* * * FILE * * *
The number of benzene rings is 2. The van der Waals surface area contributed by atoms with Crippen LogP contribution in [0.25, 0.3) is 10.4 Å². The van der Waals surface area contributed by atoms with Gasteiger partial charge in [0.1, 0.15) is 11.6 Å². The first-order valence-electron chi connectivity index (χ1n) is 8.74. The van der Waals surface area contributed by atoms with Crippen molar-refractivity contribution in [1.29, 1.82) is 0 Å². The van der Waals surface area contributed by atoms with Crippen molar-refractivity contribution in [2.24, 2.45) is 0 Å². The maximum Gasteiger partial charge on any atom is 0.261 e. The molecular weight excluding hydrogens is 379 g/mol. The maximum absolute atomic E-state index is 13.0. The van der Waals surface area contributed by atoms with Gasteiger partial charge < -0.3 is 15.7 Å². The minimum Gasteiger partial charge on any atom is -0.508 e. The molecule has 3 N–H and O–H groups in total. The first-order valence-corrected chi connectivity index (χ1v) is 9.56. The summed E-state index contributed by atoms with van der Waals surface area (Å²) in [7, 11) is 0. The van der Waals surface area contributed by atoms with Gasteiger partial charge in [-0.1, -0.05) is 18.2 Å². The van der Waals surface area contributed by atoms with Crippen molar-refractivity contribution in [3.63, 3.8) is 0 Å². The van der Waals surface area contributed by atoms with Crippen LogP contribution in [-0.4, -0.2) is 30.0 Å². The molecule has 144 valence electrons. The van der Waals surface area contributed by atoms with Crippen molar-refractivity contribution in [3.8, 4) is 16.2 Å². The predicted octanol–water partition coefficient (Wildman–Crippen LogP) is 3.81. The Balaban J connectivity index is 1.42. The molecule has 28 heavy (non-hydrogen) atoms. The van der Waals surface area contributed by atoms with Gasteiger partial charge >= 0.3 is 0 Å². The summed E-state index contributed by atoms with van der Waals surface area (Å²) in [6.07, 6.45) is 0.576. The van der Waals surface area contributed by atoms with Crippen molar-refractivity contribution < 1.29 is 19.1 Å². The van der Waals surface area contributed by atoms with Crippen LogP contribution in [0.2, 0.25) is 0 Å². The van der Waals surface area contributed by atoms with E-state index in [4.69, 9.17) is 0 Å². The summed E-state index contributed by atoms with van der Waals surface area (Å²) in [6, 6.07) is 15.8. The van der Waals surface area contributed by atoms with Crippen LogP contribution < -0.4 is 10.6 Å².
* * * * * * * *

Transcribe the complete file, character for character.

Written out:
The number of benzene rings is 2. The van der Waals surface area contributed by atoms with Crippen LogP contribution in [0.25, 0.3) is 10.4 Å². The van der Waals surface area contributed by atoms with Gasteiger partial charge in [0.1, 0.15) is 11.6 Å². The first-order valence-electron chi connectivity index (χ1n) is 8.74. The van der Waals surface area contributed by atoms with Crippen molar-refractivity contribution in [1.29, 1.82) is 0 Å². The van der Waals surface area contributed by atoms with Crippen molar-refractivity contribution in [2.24, 2.45) is 0 Å². The maximum Gasteiger partial charge on any atom is 0.261 e. The molecular weight excluding hydrogens is 379 g/mol. The maximum absolute atomic E-state index is 13.0. The van der Waals surface area contributed by atoms with Gasteiger partial charge < -0.3 is 15.7 Å². The minimum Gasteiger partial charge on any atom is -0.508 e. The molecule has 3 N–H and O–H groups in total. The first-order valence-corrected chi connectivity index (χ1v) is 9.56. The summed E-state index contributed by atoms with van der Waals surface area (Å²) in [7, 11) is 0. The van der Waals surface area contributed by atoms with Gasteiger partial charge in [-0.1, -0.05) is 18.2 Å². The van der Waals surface area contributed by atoms with Crippen molar-refractivity contribution in [3.63, 3.8) is 0 Å². The van der Waals surface area contributed by atoms with Crippen LogP contribution in [-0.4, -0.2) is 30.0 Å². The molecule has 144 valence electrons. The van der Waals surface area contributed by atoms with Crippen molar-refractivity contribution in [3.8, 4) is 16.2 Å². The predicted octanol–water partition coefficient (Wildman–Crippen LogP) is 3.81. The Balaban J connectivity index is 1.42. The molecule has 28 heavy (non-hydrogen) atoms. The van der Waals surface area contributed by atoms with Gasteiger partial charge >= 0.3 is 0 Å². The summed E-state index contributed by atoms with van der Waals surface area (Å²) in [6.07, 6.45) is 0.576. The van der Waals surface area contributed by atoms with Crippen molar-refractivity contribution < 1.29 is 19.1 Å². The van der Waals surface area contributed by atoms with Crippen LogP contribution in [0.2, 0.25) is 0 Å². The van der Waals surface area contributed by atoms with E-state index in [4.69, 9.17) is 0 Å². The summed E-state index contributed by atoms with van der Waals surface area (Å²) in [6, 6.07) is 15.8. The van der Waals surface area contributed by atoms with Crippen LogP contribution < -0.4 is 10.6 Å².